The Bexsero vaccine was licensed last year

Exclusive: Department of Health accuses Swiss drug company of 'holding the Government to ransom'

Jeremy Hunt is under severe pressure from the Prime Minister to explain why his department has failed to agree a deal with the makers of a new life-saving meningitis vaccine.

The stalled talks between the Department of Health and the Swiss multinational Novartis mean months of delay in bringing the vaccine into the NHS’s child-immunisation programme. This could result in hundreds of children losing their lives or facing traumatic limb amputations. Today the Health Secretary’s team offered its account of the failure to make the vaccine available on the NHS, accusing the Swiss drug company of “holding the Government to ransom”. They said it was “seeking to turn a profit” which could not be accepted “because this would deny treatments to other patients”.

Novartis’s head of vaccines, Dr Andrin Oswald, rejected the accusation, insisting his company had “gone to great lengths to support a swift implementation of a vaccination campaign”.

Mr Hunt’s advisers ended months of near silence on the Department of Health’s talks with Novartis when meningitis research groups were told this week that the process involved “difficult negotiations to agree a cost-effective price”. Only a handful of formal discussions over the last three months have taken place.

A letter to the Meningitis Research Foundation by Mr Hunt’s special adviser, Ed Jones, sought to distance the Department of Health from any failure by insisting there was “certainly no lack of ministerial will to maintain momentum”.

However, the Department failed to mention concessions that Novartis has offered during the negotiations. The Independent has been told that the first million doses of the Bexsero vaccine were offered to the Department of Health for free in an effort to “ensure a rapid start to a vaccination campaign for 2014”. The Department said it would not comment on the offer of one million free vaccines.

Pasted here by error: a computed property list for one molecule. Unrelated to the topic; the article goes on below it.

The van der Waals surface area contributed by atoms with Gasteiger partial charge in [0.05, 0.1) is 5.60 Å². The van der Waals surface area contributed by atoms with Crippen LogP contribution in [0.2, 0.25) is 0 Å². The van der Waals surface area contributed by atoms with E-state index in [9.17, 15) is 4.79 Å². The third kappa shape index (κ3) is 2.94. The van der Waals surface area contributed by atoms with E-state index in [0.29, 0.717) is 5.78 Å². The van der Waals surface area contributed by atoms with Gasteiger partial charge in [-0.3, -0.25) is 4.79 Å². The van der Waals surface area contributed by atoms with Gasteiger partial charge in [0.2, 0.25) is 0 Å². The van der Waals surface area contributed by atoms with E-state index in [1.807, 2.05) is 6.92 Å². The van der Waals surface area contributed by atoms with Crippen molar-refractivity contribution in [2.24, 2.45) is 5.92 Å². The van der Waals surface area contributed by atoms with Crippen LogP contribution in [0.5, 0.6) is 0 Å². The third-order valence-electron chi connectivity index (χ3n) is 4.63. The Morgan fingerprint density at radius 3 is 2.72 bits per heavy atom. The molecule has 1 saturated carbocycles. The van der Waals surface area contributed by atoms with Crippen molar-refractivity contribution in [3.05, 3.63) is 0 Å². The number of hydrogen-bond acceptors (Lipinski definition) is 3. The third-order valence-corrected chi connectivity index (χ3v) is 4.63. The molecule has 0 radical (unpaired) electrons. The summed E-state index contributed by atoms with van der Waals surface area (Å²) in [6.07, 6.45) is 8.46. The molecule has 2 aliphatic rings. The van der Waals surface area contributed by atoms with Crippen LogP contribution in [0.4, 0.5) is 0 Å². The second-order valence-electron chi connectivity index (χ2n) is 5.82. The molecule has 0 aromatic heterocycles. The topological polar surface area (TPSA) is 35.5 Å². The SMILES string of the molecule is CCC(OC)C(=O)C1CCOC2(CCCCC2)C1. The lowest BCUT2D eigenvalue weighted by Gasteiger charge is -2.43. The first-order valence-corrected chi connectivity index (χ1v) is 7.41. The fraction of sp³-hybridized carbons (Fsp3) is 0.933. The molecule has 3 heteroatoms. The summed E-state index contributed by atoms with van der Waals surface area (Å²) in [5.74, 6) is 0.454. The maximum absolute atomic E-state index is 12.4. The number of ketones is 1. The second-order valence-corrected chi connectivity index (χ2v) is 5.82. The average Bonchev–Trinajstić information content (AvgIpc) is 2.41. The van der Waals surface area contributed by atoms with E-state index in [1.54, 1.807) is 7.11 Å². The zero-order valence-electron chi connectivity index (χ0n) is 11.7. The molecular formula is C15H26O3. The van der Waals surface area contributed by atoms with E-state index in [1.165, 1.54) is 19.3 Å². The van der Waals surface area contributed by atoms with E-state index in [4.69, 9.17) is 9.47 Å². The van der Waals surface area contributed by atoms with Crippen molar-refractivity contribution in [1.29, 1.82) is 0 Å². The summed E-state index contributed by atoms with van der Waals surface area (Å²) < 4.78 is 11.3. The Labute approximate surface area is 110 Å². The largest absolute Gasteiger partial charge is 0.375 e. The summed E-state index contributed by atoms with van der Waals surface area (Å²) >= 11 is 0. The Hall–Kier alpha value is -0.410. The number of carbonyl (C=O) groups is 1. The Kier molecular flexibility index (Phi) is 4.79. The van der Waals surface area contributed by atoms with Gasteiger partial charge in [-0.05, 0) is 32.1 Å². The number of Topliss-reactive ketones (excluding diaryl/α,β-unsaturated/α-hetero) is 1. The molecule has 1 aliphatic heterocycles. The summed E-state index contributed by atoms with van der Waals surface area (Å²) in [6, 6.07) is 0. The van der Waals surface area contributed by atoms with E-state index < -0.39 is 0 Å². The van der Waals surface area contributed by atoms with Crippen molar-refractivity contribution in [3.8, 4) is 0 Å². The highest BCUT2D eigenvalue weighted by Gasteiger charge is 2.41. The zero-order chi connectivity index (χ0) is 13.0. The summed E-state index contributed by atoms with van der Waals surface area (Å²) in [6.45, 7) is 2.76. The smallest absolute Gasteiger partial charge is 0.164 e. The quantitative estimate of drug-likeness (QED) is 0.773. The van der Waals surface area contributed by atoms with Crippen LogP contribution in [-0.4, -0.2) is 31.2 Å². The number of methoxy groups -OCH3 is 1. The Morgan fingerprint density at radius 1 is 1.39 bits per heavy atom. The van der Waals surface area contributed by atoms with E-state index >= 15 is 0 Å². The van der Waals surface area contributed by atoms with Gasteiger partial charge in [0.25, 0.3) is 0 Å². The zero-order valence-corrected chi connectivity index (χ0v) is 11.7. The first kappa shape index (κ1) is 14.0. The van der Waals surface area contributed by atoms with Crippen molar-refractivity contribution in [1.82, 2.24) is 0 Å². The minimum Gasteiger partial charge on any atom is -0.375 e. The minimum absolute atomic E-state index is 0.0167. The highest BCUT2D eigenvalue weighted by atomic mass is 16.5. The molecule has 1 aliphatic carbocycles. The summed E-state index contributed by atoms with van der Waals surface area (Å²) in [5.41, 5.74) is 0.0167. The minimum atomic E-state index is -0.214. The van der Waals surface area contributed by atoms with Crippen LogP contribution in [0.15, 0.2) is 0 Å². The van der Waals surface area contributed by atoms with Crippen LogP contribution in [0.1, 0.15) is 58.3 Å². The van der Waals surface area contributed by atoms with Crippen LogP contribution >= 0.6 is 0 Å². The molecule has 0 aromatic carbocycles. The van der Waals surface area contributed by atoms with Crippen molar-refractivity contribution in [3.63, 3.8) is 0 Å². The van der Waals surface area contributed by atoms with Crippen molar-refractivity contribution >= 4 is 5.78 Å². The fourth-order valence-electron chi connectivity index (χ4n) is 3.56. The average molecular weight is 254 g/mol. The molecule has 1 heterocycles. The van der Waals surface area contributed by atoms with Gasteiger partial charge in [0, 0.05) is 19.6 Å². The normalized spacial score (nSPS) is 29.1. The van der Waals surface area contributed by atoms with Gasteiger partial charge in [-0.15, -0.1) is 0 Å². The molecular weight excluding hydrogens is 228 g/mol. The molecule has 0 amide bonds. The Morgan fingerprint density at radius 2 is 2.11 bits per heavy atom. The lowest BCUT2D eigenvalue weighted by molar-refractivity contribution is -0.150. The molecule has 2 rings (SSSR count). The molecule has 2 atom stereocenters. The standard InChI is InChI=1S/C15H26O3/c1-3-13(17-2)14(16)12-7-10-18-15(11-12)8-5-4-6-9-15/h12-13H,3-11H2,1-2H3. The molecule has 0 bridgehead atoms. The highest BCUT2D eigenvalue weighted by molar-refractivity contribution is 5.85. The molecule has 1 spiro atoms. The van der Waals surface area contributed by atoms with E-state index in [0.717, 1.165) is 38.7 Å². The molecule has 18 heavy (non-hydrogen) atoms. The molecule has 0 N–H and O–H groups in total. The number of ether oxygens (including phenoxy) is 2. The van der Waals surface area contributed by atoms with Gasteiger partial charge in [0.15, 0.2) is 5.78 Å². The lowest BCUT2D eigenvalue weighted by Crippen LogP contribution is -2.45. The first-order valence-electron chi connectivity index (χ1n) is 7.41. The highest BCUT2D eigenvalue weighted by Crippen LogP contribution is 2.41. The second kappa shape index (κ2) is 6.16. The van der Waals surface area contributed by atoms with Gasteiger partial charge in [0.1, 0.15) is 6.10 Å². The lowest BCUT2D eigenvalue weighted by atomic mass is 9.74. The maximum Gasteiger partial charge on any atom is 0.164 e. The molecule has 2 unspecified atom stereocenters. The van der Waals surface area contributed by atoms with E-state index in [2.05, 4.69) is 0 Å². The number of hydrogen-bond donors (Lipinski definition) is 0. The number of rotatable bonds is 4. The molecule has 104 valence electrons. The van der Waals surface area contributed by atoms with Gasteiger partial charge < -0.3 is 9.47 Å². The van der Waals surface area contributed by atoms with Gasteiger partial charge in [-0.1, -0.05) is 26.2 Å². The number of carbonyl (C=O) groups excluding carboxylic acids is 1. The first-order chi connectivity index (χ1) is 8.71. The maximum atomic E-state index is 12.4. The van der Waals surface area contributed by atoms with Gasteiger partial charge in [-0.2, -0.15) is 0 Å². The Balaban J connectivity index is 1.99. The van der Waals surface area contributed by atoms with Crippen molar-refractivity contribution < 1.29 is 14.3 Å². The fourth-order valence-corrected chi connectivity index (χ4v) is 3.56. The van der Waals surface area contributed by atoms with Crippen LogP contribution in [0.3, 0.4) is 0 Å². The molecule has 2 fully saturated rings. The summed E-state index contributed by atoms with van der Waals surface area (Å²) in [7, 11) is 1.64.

Although health officials insisted there was “momentum” in the negotiations, department insiders are saying the discussions with Novartis are “deadlocked – stalled”. They add that, if the lack of agreement continues, it will threaten not only this winter’s peak of meningitis B infection in children, but the 2015 season could also be missed.

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Health Secretary Jeremy Hunt (Susannah Ireland)

The lack of progress by Mr Hunt’s department is said to have shocked 10 Downing Street when David Cameron learnt that, once again, the Government’s record on promises for the NHS was under threat.

The Independent understands that the Prime Minister has asked for a detailed update on how the Novartis deal could be fast-tracked to a successful conclusion. The political fallout from the deadlocked talks will be serious because of the high level of sales of the meningitis B vaccine in the private sector. Wealthy parents with two children are currently able to obtain private immunisation by paying more than £1,000.

The mapping of private sales of the vaccine shows little uptake in the UK’s poorer areas, where the vaccine is most needed.

The Meningitis Research Foundation has been urging Mr Hunt to “break the deadlock” over the vaccine's introduction. Sue Davie, the chief executive of the Meningitis Now pressure group, said: “It is now almost nine months since the JCVI [Joint Committee on Vaccination and Immunisation] made their recommendation for the introduction of the meningitis B vaccine for babies, and it is three and half months since we were told negotiations had started.

“As a charity CEO, I totally understand the need to balance the books. But how long can it take two parties to negotiate on one product, especially when that product will save lives and prevent disability?”

The medical charity Meningitis Now wrote to the deputy chief medical officer last month. They told Professor John Watson that “no information” had been offered on the Department’s discussions with Novartis. The charity’s letter said, “We can only assume that negotiations are either not progressing or have broken down.”

There have been more than 1,000 cases of meningitis B since the vaccine was licensed in the UK last year. It is estimated that as many as 100 of these cases will have resulted in death, with another 300 affected by disability. The Department of Health said an “expert independent committee” had set a “cost-effective price for the vaccine and that the Government was determined to introduce it. “Negotiations,” the department said, “are continuing.”

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